Airmen and Soldiers bring heat to the kitchen
By Airman 1st Class Joshua R. M. Dewberry , 11th Wing Public Affairs
/ Published August 19, 2013
JOINT BASE ANDREWS, Md. --
Air Force flight attendants from the 89th Airlift wing and stewards from the United States Army Priority Air Transport gathered for a first-ever joint culinary training session Aug. 14 at the USAPAT command building here.
Six flight attendants from the 1st Airlift Squadron collaborated with three USAPAT stewards to improve their culinary skills and exchange ideas.
"There are a million ways to make a meal, but we want to learn from each other and see what each branch brings to the table," said Tech. Sgt. Crystal Dassance, a flight attendant and assistant NCO in charge of flight attendant training. "We are trying to start a culinary arts team and we wanted to reach out to the community to find perspective talent."
Dassance said it makes sense to start with a small group of participants to gage interest from other squadrons for future events and share their culinary knowledge.
Army Staff Sgt. David Cantwell, USAPAT steward, contacted Dassance with the interest of starting a joint culinary team, leading to the organization of this training session.
"Right now, the training is specifically for flight attendants and stewards. For our next event, we will invite the culinary staff from the dining facility on base and some Navy specialists," Cantwell said. "It's great to see such talent here today, not everyone who takes on this job has a cooking background."
Led by Cantwell, the stewards prepared the main course from scratch, with the flight attendants making the dessert.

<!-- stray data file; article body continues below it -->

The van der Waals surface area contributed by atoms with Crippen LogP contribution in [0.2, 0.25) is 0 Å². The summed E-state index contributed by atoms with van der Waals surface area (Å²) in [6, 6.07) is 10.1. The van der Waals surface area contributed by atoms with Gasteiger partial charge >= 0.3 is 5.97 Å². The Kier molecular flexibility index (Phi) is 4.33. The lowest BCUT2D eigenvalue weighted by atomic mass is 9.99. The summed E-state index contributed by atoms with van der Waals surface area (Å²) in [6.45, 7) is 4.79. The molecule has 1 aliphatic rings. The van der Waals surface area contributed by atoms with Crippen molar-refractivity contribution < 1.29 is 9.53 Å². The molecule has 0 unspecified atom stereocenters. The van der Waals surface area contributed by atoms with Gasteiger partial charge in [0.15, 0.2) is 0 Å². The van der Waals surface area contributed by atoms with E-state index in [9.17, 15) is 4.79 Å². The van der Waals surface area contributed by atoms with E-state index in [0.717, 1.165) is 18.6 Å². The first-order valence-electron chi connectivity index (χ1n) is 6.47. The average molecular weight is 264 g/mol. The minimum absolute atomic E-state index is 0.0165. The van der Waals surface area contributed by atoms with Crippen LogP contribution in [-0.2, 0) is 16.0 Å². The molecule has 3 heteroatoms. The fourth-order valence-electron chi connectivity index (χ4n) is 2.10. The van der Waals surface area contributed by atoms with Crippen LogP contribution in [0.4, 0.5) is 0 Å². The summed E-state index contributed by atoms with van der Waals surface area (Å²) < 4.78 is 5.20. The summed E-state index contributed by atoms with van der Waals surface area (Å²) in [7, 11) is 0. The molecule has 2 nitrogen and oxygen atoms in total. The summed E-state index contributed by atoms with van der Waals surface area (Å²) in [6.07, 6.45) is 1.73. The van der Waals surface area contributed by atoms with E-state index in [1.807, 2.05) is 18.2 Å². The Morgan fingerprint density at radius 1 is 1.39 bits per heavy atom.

"I created part of the menu," Cantwell said. "We used this same meal for training a couple months ago as part of a bigger selection. The food we prepared is an example of what we might serve on a flight."
In a blur of quick and precise hand movements, and with the sounds of chopping knives and clanking pans, the artists went to work filling the air with delicious smells. The stewards displayed classical knife cuts and a plate presentation of the food once it was finished.
The first course of the meal consisted of pork tenderloin roulade with roasted butternut squash risotto, haricot verts with fresh garden herbs and a morel and chanterelle mushroom cream sauce.
The second course boasted a chocolate mousse pyramid with a shell so thin, that a coconut pecan filling gushed out of this culinary craftsmanship at the slightest tap of a spoon. This was accompanied by macerated fruits and a mint crème anglaise.
"At Fort Drum, we had a culinary team that went down to Fort Lee, and competed annually, and there were about five other teams that were joint (branch) teams at the Fort Lee Culinary Arts Competition," Cantwell said. "When I came to Andrews, I didn't see that same kind of partnership or competition, so that was something I wanted to produce."
Cantwell said he hopes to foster further interest for future participation from an Andrews' culinary team at the Fort Lee competition next March.